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What’s the Frequency, Kenneth?

BLOG, MARKETS & ECONOMICS, MOST RECENT  |  10 Apr 2014

High Frequency Traders

Cartoon by Schillerstrom (Source)

The rock band REM wrote the song, What’s the Frequency, Kenneth?, back in the early 90’s in reference to an incident in 1986. Two men attacked Dan Rather, the CBS news and 60 minutes
reporter, and kept repeating that phrase over and over. This tidbit of information has nothing to do with the content of this article, except that that the phrase “High Frequency Trading” or “HFT” and the CBS show, 60 Minutes, have been a hot topic of late.  Michael Lewis, the well-known author, of books such as “Moneyball” and “The Big Short” released a new book called “Flash Boys”, and the television program “60 Minutes” ran a segment about the book.

Flash Boys is about a small group of Wall Street guys who figure out that the U.S. stock market has been rigged for the benefit of insiders and that, post–financial crisis, the markets have become not more free but less, and more controlled by the big Wall Street banks. Working at different firms, they come to this realization separately; but after they discover one another, the flash boys band together and set out to reform the financial markets. This they do by creating an exchange in which high-frequency trading—source of the most intractable problems—will have no advantage whatsoever. Amazon.com

What is High Frequency Trading or HFT?

HFT is a type of trading using very high powered, sophisticated computers and algorithms to rapidly trade securities. Rapidly is defined as making thousands of trades per minute and moving in and out of short term positions, the goal is to profit by a fraction of a penny or so in every trade.  It may not sound like much, but when this is done millions of times in a trading day, you start talking about millions of dollars in a day. Now that’s real money!

Thirty Millisecond Advantage

Source: The New York Times

It is estimated that HFT may make up over 50% of the daily trading in U.S. markets. The main uproar has been that HFT most affects smaller, retail investors that buy index funds and mutual funds. As you can see in the chart above “The 30 Millisecond Advantage”, these computers can see the order flow before the general market and can buy the shares ahead of the index fund that placed the order. They mark them up a penny or so per share and sell to the fund placing the large order at the higher cost. Some estimates place this cost (as a reduction in their annual return) for investors to as much as .21% to .28% annually for an S & P 500 Index fund.

HFT is not exactly a new phenomenon in the markets. Such strategies have been in existence for over a decade. However, the computers and the technology keep getting better. Thus, the role of humans as intermediaries in the financial markets to execute trades has been greatly diminished over the last several years. It has just started to receive more attention from the mainstream media and the general public with Lewis’ new book and the 60 Minutes segment.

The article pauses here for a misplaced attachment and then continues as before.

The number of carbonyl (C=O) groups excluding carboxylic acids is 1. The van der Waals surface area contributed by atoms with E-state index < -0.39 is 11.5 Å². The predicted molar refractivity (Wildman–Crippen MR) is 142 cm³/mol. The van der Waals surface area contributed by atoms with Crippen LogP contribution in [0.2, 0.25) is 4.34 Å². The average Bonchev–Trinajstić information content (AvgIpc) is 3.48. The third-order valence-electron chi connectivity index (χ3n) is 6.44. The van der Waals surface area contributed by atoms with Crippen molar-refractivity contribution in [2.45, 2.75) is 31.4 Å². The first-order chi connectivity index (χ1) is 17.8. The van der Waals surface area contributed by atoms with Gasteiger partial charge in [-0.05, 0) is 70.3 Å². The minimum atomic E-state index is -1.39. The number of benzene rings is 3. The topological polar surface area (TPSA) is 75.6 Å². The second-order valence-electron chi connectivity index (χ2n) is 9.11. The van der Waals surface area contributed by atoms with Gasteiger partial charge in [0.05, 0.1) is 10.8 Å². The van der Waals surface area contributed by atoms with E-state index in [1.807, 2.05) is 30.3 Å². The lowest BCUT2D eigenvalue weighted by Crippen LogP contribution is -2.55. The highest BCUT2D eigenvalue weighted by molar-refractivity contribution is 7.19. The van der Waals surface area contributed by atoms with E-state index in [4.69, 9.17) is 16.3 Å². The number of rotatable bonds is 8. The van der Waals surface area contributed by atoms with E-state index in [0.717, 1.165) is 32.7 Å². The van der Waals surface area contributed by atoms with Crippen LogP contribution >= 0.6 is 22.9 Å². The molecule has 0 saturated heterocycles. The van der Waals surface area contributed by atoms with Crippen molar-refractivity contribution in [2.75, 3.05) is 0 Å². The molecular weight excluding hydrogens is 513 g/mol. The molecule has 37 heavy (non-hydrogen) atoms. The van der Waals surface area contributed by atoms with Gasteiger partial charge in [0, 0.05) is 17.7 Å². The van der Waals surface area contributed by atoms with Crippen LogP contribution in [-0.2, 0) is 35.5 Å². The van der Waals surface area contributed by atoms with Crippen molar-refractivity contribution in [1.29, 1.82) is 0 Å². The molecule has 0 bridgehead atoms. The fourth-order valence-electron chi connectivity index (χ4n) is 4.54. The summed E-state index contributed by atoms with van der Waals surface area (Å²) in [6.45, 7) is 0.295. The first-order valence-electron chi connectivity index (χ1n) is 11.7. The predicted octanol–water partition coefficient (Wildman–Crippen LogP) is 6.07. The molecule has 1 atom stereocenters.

Proponents maintain that HFT has been instrumental over the years in greatly increasing liquidity in the markets. This has led to reduced trading costs to investors (lower commissions) and more efficient stock prices with less spread between buyers and sellers.  (Remember the days when stocks were quoted in 1/8 and 1/4 increments). HFT is also responsible for a large portion of the market making in the stock market which is needed to have an orderly exchange.

Critics say that HFT makes for more fragile markets and increases the potential for extreme market movements such as the Flash Crash of May, 6, 2010. These same critics contend that when the market needed HFT the most, they were nowhere to be seen. The market was cascading downward because these firms had withdrawn their bids for stocks and created a vacuum that caused the steep decline for a brief time that day.

U.S. Flash Crash

This is a very complex subject and this article is just a brief overview of HFT. “Flash Boys” is a good read even if you are not a market expert. The author is a great story teller, and incorporates everything into something fairly easy to read.  You will likely continue to hear a lot more on this subject as the SEC and FBI appear to be getting more involved in looking into this to see if it warrants closer scrutiny. There likely will be some additional regulation if it is found that HFT costs individual investors’ money and reduces the confidence people have in the markets. But, like a lot of things where the SEC is concerned, this will take some time.